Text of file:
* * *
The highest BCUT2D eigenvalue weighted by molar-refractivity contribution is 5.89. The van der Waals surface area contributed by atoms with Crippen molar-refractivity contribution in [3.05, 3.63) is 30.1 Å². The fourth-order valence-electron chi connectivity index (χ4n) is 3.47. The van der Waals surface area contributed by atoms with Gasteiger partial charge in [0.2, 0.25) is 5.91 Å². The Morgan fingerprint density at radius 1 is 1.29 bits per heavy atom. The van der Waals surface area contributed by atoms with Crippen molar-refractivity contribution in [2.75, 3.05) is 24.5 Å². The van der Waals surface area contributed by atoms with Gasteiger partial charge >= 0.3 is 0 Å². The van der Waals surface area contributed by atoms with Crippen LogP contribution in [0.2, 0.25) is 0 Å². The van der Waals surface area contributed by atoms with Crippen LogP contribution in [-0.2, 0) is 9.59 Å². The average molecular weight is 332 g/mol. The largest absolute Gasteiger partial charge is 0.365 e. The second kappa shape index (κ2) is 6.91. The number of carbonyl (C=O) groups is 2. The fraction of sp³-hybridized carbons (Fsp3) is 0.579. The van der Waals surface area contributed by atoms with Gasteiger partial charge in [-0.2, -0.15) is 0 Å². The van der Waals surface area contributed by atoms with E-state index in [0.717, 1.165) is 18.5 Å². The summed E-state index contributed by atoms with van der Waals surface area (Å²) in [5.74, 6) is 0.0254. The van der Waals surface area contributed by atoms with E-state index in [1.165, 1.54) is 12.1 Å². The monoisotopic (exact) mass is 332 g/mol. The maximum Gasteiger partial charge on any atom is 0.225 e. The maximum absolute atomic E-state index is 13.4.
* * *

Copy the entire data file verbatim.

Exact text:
The highest BCUT2D eigenvalue weighted by molar-refractivity contribution is 5.89. The van der Waals surface area contributed by atoms with Crippen molar-refractivity contribution in [3.05, 3.63) is 30.1 Å². The fourth-order valence-electron chi connectivity index (χ4n) is 3.47. The van der Waals surface area contributed by atoms with Gasteiger partial charge in [0.2, 0.25) is 5.91 Å². The Morgan fingerprint density at radius 1 is 1.29 bits per heavy atom. The van der Waals surface area contributed by atoms with Crippen molar-refractivity contribution in [2.75, 3.05) is 24.5 Å². The van der Waals surface area contributed by atoms with Gasteiger partial charge >= 0.3 is 0 Å². The van der Waals surface area contributed by atoms with Crippen LogP contribution in [0.2, 0.25) is 0 Å². The van der Waals surface area contributed by atoms with Crippen LogP contribution in [-0.2, 0) is 9.59 Å². The average molecular weight is 332 g/mol. The largest absolute Gasteiger partial charge is 0.365 e. The second kappa shape index (κ2) is 6.91. The number of carbonyl (C=O) groups is 2. The fraction of sp³-hybridized carbons (Fsp3) is 0.579. The van der Waals surface area contributed by atoms with Gasteiger partial charge in [-0.2, -0.15) is 0 Å². The van der Waals surface area contributed by atoms with E-state index in [0.717, 1.165) is 18.5 Å². The summed E-state index contributed by atoms with van der Waals surface area (Å²) in [5.74, 6) is 0.0254. The van der Waals surface area contributed by atoms with E-state index in [1.165, 1.54) is 12.1 Å². The monoisotopic (exact) mass is 332 g/mol. The maximum Gasteiger partial charge on any atom is 0.225 e. The maximum absolute atomic E-state index is 13.4.